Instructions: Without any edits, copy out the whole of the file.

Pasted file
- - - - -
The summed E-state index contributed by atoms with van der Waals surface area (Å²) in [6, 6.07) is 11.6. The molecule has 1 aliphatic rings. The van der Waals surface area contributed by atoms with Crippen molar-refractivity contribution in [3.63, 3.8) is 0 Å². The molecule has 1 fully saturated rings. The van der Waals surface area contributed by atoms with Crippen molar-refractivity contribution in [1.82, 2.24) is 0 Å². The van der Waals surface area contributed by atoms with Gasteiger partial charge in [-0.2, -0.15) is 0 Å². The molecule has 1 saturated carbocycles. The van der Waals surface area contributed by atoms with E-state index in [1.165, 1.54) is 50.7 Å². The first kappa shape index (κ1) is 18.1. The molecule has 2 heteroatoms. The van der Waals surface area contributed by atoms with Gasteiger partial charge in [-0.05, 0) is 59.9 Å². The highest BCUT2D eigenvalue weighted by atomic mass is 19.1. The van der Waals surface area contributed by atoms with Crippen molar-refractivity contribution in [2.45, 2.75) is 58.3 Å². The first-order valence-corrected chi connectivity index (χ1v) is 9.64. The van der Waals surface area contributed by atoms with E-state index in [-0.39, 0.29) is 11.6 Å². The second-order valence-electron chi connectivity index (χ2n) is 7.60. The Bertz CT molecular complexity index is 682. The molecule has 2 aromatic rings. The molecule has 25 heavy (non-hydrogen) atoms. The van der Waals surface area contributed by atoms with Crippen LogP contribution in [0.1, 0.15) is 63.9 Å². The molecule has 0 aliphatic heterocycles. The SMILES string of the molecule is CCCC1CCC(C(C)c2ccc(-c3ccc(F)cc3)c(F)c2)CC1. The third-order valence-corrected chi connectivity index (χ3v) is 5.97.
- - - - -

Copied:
The summed E-state index contributed by atoms with van der Waals surface area (Å²) in [6, 6.07) is 11.6. The molecule has 1 aliphatic rings. The van der Waals surface area contributed by atoms with Crippen molar-refractivity contribution in [3.63, 3.8) is 0 Å². The molecule has 1 fully saturated rings. The van der Waals surface area contributed by atoms with Crippen molar-refractivity contribution in [1.82, 2.24) is 0 Å². The van der Waals surface area contributed by atoms with Gasteiger partial charge in [-0.2, -0.15) is 0 Å². The molecule has 1 saturated carbocycles. The van der Waals surface area contributed by atoms with E-state index in [1.165, 1.54) is 50.7 Å². The first kappa shape index (κ1) is 18.1. The molecule has 2 heteroatoms. The van der Waals surface area contributed by atoms with Gasteiger partial charge in [-0.05, 0) is 59.9 Å². The highest BCUT2D eigenvalue weighted by atomic mass is 19.1. The van der Waals surface area contributed by atoms with Crippen molar-refractivity contribution in [2.45, 2.75) is 58.3 Å². The first-order valence-corrected chi connectivity index (χ1v) is 9.64. The van der Waals surface area contributed by atoms with E-state index in [-0.39, 0.29) is 11.6 Å². The second-order valence-electron chi connectivity index (χ2n) is 7.60. The Bertz CT molecular complexity index is 682. The molecule has 2 aromatic rings. The molecule has 25 heavy (non-hydrogen) atoms. The van der Waals surface area contributed by atoms with Crippen LogP contribution in [0.1, 0.15) is 63.9 Å². The molecule has 0 aliphatic heterocycles. The SMILES string of the molecule is CCCC1CCC(C(C)c2ccc(-c3ccc(F)cc3)c(F)c2)CC1. The third-order valence-corrected chi connectivity index (χ3v) is 5.97.